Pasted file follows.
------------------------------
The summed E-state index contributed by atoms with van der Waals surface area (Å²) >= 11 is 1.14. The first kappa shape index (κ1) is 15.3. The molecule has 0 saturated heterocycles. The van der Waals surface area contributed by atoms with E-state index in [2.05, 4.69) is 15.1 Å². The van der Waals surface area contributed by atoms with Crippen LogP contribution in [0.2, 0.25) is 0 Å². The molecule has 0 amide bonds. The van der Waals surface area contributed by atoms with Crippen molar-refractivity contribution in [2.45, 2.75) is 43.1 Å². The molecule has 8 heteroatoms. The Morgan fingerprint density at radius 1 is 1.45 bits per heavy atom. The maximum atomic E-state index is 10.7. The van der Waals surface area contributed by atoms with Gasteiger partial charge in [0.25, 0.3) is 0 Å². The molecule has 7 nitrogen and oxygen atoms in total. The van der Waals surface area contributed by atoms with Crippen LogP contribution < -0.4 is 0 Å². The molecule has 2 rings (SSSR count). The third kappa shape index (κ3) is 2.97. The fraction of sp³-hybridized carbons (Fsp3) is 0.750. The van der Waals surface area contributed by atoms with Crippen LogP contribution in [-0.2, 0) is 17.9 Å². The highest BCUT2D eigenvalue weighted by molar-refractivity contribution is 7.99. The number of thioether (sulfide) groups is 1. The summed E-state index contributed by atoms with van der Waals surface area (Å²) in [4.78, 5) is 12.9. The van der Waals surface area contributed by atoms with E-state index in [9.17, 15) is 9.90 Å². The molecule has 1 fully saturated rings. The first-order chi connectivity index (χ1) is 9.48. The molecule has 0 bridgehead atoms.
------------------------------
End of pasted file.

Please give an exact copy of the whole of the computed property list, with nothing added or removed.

The summed E-state index contributed by atoms with van der Waals surface area (Å²) >= 11 is 1.14. The first kappa shape index (κ1) is 15.3. The molecule has 0 saturated heterocycles. The van der Waals surface area contributed by atoms with E-state index in [2.05, 4.69) is 15.1 Å². The van der Waals surface area contributed by atoms with Crippen LogP contribution in [0.2, 0.25) is 0 Å². The molecule has 0 amide bonds. The van der Waals surface area contributed by atoms with Crippen molar-refractivity contribution in [2.45, 2.75) is 43.1 Å². The molecule has 8 heteroatoms. The Morgan fingerprint density at radius 1 is 1.45 bits per heavy atom. The maximum atomic E-state index is 10.7. The van der Waals surface area contributed by atoms with Gasteiger partial charge in [0.25, 0.3) is 0 Å². The molecule has 7 nitrogen and oxygen atoms in total. The van der Waals surface area contributed by atoms with Crippen LogP contribution < -0.4 is 0 Å². The molecule has 2 rings (SSSR count). The third kappa shape index (κ3) is 2.97. The fraction of sp³-hybridized carbons (Fsp3) is 0.750. The van der Waals surface area contributed by atoms with Crippen LogP contribution in [-0.2, 0) is 17.9 Å². The highest BCUT2D eigenvalue weighted by molar-refractivity contribution is 7.99. The number of thioether (sulfide) groups is 1. The summed E-state index contributed by atoms with van der Waals surface area (Å²) in [4.78, 5) is 12.9. The van der Waals surface area contributed by atoms with E-state index in [9.17, 15) is 9.90 Å². The molecule has 1 fully saturated rings. The first-order chi connectivity index (χ1) is 9.48. The molecule has 0 bridgehead atoms.